As I’ve mentioned before, average salaries for teachers can vary depending on the grade level taught. In this post, we’ll look specifically at how your salary might look in comparison to your colleagues if you’re planning to teach kindergarten.
In most school districts, kindergarten teacher salaries are not set differently than the salaries of other schoolteachers. Instead, all school teachers are given salaries based on their highest degree earned, their years of experience, and the quality of their experience in terms of professional development and past fieldwork. In other words, an entry-level kindergarten teacher would—in theory—earn the same salary as an entry level high school teacher.
In reality, however, the average salaries for kindergarten teachers differ from average pay for other kinds of teachers. This is because kindergarten teachers have a lower level of professional development and are less likely to hold a Master’s degree in comparison with subject area teachers who work with older students.
The reason for this disparity is because kindergarten teachers face both lower requirements and lower expectations where professional development and training is concerned. School districts may actually prefer that subject area teachers who work with older ager groups either have a master’s or earn a Master’s upon hire. Schools may even give tuition reimbursement to middle and high school subject teachers, and actively facilitate other forms of training. Kindergarten teachers on the other hand are never required to have a Master’s degree and receive fewer subsidies and incentives to engage in professional development.
As a result, kindergarten teachers do not rise into higher pay brackets based on their experiencing and training—at least not in the same way that middle and highs school teachers might. Instead, the long-term average salary of a kindergarten teacher is more on par with that of an elementary school teacher.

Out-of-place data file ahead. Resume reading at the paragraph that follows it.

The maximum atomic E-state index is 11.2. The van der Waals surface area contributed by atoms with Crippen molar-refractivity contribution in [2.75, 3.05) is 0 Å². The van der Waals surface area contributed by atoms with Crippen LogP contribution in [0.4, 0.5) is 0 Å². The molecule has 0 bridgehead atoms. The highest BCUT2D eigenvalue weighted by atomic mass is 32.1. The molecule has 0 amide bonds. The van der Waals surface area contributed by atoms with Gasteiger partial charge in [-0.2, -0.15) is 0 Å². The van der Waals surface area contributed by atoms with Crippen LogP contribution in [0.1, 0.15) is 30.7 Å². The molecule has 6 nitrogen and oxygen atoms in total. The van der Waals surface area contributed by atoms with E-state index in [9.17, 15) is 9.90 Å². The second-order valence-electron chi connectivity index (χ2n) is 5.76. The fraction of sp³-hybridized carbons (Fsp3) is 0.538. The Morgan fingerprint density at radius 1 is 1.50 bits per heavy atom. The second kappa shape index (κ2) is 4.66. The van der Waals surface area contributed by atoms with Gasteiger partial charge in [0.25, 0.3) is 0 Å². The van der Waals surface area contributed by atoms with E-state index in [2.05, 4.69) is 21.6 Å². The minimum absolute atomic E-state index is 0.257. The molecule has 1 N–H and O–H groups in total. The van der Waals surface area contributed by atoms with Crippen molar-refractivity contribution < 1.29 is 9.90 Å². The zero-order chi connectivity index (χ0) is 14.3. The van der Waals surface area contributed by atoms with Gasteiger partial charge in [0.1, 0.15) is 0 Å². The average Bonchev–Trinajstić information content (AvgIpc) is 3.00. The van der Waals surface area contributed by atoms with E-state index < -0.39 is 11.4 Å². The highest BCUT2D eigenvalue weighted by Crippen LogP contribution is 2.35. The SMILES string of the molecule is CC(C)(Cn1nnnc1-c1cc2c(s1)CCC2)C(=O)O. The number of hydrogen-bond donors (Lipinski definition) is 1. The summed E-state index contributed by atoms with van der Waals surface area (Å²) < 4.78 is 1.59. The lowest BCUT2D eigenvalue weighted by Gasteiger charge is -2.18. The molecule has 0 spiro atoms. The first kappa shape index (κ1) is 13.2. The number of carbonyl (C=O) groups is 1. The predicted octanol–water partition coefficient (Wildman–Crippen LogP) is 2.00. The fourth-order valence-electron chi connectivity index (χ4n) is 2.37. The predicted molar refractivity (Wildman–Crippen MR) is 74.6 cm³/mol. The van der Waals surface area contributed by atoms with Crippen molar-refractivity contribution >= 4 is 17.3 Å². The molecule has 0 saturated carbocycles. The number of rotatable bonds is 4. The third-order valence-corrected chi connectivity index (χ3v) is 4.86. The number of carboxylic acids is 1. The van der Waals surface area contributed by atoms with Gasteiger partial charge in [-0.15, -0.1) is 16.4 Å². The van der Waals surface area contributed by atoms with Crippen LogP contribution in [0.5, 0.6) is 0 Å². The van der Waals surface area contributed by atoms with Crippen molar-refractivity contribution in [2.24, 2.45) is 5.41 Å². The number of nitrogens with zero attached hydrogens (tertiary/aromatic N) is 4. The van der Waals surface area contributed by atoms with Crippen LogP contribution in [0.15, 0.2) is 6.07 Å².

Because kindergarten and elementary school teachers have similar levels of education and comparable opportunities for professional development, most salary studies measure average pay for these two groups of teachers together. The United States Bureau of Labor Statistics calculates the average kindergarten and elementary school teacher salary at $53,760 per year as of 2014. Through a survey of school human resources data, Salary.com has come up with a similar number for 2016—a national $54,731 mean annual salary for elementary school and kindergarten instructors.
Of course, other factors influence the pay of individual kindergarten teachers as well. Different states have different entry-level pay and variable chances for raises and advancement. Entry level pay for kindergarten teachers can range from mid 20K to high 40K—a very high spread! And pay continues to vary widely from state-to-state throughout teacher’s careers.
It’s also important to remember that each individual teacher makes some of their own decisions about their professional development and continuing education. While kindergarten teachers do have lower average salaries than middle or high school instructors, it doesn’t absolutely have to be that way. If you’re planning a career in kindergarten and want to maximize your long-term pay, start looking into higher education and professional development options for the future.